Table 1

      OCCM Assessment Areas

      1. Patient Access to Care

      8. Survivorship Care

      2. Prospective Multidisciplinary Case Planning

      9. Supportive Care

      3. Financial, Transportation, and Housing

      10. Tobacco Cessation

      4. Management of Comorbid Conditions

      11. Clinical Trials

      5. Care Coordination

      12. Physician Engagement

      6. Treatment Team Integration

      13. Quality Measurement and Improvement

      7. Electronic Health Records and Patient Access to Information

      Level 1:

      Optimal care coordination for lung cancer care has a low priority as evidenced by fragmented care.

      Level 2:

      Early progress in coordinating care is underway.

      Level 3:

      Reflects average or typical care coordination.

      Level 4:

      Exceeds the average and reflects a cancer program’s ongoing commitment to the pursuit of optimal care coordination.

      Level 5:

      Defined by optimal care coordination with a patient-centered focus. Depending on the assessment area, achieving Level 5 performance will require significant time, effort, and resources.

      Patient Focus:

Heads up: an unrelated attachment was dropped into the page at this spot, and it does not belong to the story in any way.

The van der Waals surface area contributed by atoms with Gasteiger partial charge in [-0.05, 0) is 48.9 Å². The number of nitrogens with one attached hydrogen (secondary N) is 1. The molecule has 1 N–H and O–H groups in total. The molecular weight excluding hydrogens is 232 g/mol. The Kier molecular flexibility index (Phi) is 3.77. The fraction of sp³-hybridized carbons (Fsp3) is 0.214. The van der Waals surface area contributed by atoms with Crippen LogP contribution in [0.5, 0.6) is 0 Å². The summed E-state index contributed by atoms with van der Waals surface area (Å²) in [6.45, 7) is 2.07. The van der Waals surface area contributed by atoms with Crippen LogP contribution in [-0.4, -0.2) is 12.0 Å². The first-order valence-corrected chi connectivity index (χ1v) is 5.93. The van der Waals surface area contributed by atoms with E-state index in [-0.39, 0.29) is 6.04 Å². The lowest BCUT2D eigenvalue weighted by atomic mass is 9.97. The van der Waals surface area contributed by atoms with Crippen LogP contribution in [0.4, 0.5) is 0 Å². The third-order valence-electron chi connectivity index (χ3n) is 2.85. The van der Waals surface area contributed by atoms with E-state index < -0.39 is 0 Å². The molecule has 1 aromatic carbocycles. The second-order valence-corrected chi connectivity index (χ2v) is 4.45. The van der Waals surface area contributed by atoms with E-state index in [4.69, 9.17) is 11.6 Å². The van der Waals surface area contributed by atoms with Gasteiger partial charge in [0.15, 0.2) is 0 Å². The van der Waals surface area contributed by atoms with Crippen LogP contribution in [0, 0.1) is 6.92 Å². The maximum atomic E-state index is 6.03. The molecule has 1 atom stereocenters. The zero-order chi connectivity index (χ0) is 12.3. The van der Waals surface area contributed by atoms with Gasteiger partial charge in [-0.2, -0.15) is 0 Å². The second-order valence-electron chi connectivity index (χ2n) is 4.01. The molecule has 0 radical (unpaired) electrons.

Optimal care coordination must be patient-centered, which requires understanding of what is important to patients and their caregivers, including their knowledge, goals, needs, desires, social connections, and resources for care. This requires the cancer program to educate and engage patients and caregivers to facilitate shared decision-making and patients’ participation in their care.

      Quality Measures and Metrics:

      Each assessment area requires at least one measurable parameter. Optimal care coordination requires analysis and development of an action plan for continuous improvement. These parameters should include both evidence-based and institution-specific benchmarks that address patient outcomes, patient experience, and cost effectiveness. These measures and metrics should be continuously measured and fed back to key institutional stakeholders for ongoing quality improvement.